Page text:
This could be the most dangerous iPhone security hack ever seen

iPhone waterproof
(Image credit: Apple)

A dangerous new iOS security vulnerability that could allow hackers to remotely take over an individual’s iPhone has been revealed by a researcher at Google's Project Zero team

The vulnerability, which has now been patched, put sensitive corporate information stored on business smartphones at risk, as well as a substantial amount of personal data too.

The vulnerability enabled hackers to remotely take control of some iPhone and other iOS devices, allowing them to read messages, view images – essentially, monitor everything taking place – as long as the device was in relatively close proximity. 

The exploit, which is explained in painstaking detail here, was discovered by Project Zero researcher Ian Beer by taking advantage of the Apple Wireless Direct Link protocol used to create mesh networks for features like AirDrop and Sidecar.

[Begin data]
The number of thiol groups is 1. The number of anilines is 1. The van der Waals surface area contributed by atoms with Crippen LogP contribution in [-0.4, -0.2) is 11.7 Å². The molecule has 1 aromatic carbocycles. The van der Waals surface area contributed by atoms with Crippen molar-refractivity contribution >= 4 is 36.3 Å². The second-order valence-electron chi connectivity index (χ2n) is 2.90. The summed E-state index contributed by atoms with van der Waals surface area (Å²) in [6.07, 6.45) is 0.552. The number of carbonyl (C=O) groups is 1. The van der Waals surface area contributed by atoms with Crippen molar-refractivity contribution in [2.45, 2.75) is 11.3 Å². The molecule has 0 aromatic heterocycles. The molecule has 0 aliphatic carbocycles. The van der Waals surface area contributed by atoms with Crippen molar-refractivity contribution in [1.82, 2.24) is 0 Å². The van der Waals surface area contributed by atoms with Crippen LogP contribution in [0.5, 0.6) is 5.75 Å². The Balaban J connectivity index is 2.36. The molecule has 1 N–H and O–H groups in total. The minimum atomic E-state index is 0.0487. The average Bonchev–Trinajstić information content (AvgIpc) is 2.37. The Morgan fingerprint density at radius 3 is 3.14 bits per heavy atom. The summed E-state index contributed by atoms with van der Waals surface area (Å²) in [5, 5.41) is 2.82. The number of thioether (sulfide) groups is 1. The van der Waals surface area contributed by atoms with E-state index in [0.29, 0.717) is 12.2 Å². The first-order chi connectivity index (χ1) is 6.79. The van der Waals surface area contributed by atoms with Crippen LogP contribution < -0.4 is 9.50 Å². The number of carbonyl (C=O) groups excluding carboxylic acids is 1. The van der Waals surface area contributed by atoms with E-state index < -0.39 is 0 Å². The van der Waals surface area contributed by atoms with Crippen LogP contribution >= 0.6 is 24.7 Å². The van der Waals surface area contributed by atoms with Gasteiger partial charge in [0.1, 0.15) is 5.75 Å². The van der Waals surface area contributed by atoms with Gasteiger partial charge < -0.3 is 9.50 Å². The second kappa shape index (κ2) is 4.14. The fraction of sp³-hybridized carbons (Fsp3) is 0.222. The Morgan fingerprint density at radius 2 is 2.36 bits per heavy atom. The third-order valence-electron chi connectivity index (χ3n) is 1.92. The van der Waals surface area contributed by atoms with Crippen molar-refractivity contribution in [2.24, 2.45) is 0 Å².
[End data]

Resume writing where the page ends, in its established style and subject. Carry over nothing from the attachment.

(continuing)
Taking remote control

Admittedly, it did take Beer six months to exploit the iPhone flaw, but the researcher argues that this shouldn’t give Apple, or any iPhone owners, much cause for comfort. 

Plenty of other threat actors will have greater resources and knowledge at their disposal, potentially enabling a faster turnaround. He also theorizes that directional antennas and higher transmission powers could greatly increase the viable range of such attacks.

Apple security updates released earlier this year have now patched the vulnerability in question and users of most recent iOS releases will be protected. 

However, although there is no evidence that this iPhone flaw was ever exploited in the wild, the discovery is still a worrying development – particularly for Apple, which prides itself on its security credentials.

Via The Verge

Barclay Ballard

Barclay has been writing about technology for a decade, starting out as a freelancer with ITProPortal covering everything from London’s start-up scene to comparisons of the best cloud storage services.  After that, he spent some time as the managing editor of an online outlet focusing on cloud computing, furthering his interest in virtualization, Big Data, and the Internet of Things.